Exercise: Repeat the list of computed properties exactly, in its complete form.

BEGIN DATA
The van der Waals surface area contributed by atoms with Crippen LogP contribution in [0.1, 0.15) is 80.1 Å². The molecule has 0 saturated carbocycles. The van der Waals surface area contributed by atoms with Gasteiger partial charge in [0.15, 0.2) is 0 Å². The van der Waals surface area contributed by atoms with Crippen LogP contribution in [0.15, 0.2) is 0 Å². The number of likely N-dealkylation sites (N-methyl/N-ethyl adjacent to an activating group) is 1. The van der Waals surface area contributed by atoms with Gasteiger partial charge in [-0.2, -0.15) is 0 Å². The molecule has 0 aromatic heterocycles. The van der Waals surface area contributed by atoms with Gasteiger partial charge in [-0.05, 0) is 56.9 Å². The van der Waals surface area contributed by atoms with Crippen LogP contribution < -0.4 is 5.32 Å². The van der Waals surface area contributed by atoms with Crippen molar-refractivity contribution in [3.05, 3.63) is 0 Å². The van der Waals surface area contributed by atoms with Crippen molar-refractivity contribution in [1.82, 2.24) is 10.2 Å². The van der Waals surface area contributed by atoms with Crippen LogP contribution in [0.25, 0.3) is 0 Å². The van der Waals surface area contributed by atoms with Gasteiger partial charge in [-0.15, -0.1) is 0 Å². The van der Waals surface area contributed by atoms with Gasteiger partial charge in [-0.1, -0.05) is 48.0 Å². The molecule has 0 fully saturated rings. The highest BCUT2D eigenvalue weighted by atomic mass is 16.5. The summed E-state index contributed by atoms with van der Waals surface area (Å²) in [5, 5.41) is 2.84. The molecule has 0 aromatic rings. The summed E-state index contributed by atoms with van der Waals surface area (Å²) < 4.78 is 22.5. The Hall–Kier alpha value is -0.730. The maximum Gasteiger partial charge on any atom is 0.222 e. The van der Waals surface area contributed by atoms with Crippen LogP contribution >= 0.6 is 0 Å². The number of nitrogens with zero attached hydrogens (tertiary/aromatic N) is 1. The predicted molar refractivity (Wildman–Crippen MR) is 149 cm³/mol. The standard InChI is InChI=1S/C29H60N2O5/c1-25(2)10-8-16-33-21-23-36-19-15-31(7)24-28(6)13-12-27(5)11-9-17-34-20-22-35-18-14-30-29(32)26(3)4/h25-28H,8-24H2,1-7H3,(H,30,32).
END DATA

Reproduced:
The van der Waals surface area contributed by atoms with Crippen LogP contribution in [0.1, 0.15) is 80.1 Å². The molecule has 0 saturated carbocycles. The van der Waals surface area contributed by atoms with Gasteiger partial charge in [0.15, 0.2) is 0 Å². The van der Waals surface area contributed by atoms with Crippen LogP contribution in [0.15, 0.2) is 0 Å². The number of likely N-dealkylation sites (N-methyl/N-ethyl adjacent to an activating group) is 1. The van der Waals surface area contributed by atoms with Gasteiger partial charge in [-0.2, -0.15) is 0 Å². The molecule has 0 aromatic heterocycles. The van der Waals surface area contributed by atoms with Gasteiger partial charge in [-0.05, 0) is 56.9 Å². The van der Waals surface area contributed by atoms with Crippen LogP contribution < -0.4 is 5.32 Å². The van der Waals surface area contributed by atoms with Crippen molar-refractivity contribution in [3.05, 3.63) is 0 Å². The van der Waals surface area contributed by atoms with Crippen molar-refractivity contribution in [1.82, 2.24) is 10.2 Å². The van der Waals surface area contributed by atoms with Crippen LogP contribution in [0.25, 0.3) is 0 Å². The van der Waals surface area contributed by atoms with Gasteiger partial charge in [-0.15, -0.1) is 0 Å². The van der Waals surface area contributed by atoms with Gasteiger partial charge in [-0.1, -0.05) is 48.0 Å². The molecule has 0 fully saturated rings. The highest BCUT2D eigenvalue weighted by atomic mass is 16.5. The summed E-state index contributed by atoms with van der Waals surface area (Å²) in [5, 5.41) is 2.84. The molecule has 0 aromatic rings. The summed E-state index contributed by atoms with van der Waals surface area (Å²) < 4.78 is 22.5. The Hall–Kier alpha value is -0.730. The maximum Gasteiger partial charge on any atom is 0.222 e. The van der Waals surface area contributed by atoms with Crippen LogP contribution >= 0.6 is 0 Å². The number of nitrogens with zero attached hydrogens (tertiary/aromatic N) is 1. The predicted molar refractivity (Wildman–Crippen MR) is 149 cm³/mol. The standard InChI is InChI=1S/C29H60N2O5/c1-25(2)10-8-16-33-21-23-36-19-15-31(7)24-28(6)13-12-27(5)11-9-17-34-20-22-35-18-14-30-29(32)26(3)4/h25-28H,8-24H2,1-7H3,(H,30,32).